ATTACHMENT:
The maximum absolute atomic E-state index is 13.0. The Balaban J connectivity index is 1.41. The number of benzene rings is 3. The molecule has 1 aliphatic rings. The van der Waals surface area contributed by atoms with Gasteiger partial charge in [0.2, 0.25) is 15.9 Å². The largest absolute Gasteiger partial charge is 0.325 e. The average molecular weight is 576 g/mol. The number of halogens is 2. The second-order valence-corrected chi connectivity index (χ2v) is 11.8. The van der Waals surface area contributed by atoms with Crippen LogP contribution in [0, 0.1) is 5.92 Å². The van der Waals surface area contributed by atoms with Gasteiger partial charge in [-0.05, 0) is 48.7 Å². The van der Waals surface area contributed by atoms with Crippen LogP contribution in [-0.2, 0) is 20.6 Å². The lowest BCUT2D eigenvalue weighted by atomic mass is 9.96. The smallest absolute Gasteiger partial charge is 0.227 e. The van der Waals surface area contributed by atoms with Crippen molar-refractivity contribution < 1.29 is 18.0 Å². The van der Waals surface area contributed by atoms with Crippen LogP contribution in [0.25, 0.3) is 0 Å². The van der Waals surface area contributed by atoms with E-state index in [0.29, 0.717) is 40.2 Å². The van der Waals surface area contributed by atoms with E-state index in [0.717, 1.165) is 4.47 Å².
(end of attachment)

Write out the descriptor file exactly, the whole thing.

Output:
The maximum absolute atomic E-state index is 13.0. The Balaban J connectivity index is 1.41. The number of benzene rings is 3. The molecule has 1 aliphatic rings. The van der Waals surface area contributed by atoms with Gasteiger partial charge in [0.2, 0.25) is 15.9 Å². The largest absolute Gasteiger partial charge is 0.325 e. The average molecular weight is 576 g/mol. The number of halogens is 2. The second-order valence-corrected chi connectivity index (χ2v) is 11.8. The van der Waals surface area contributed by atoms with Crippen LogP contribution in [0, 0.1) is 5.92 Å². The van der Waals surface area contributed by atoms with Gasteiger partial charge in [-0.05, 0) is 48.7 Å². The van der Waals surface area contributed by atoms with Crippen LogP contribution in [-0.2, 0) is 20.6 Å². The lowest BCUT2D eigenvalue weighted by atomic mass is 9.96. The smallest absolute Gasteiger partial charge is 0.227 e. The van der Waals surface area contributed by atoms with Crippen molar-refractivity contribution < 1.29 is 18.0 Å². The van der Waals surface area contributed by atoms with Crippen LogP contribution in [0.25, 0.3) is 0 Å². The van der Waals surface area contributed by atoms with E-state index in [0.29, 0.717) is 40.2 Å². The van der Waals surface area contributed by atoms with E-state index in [0.717, 1.165) is 4.47 Å².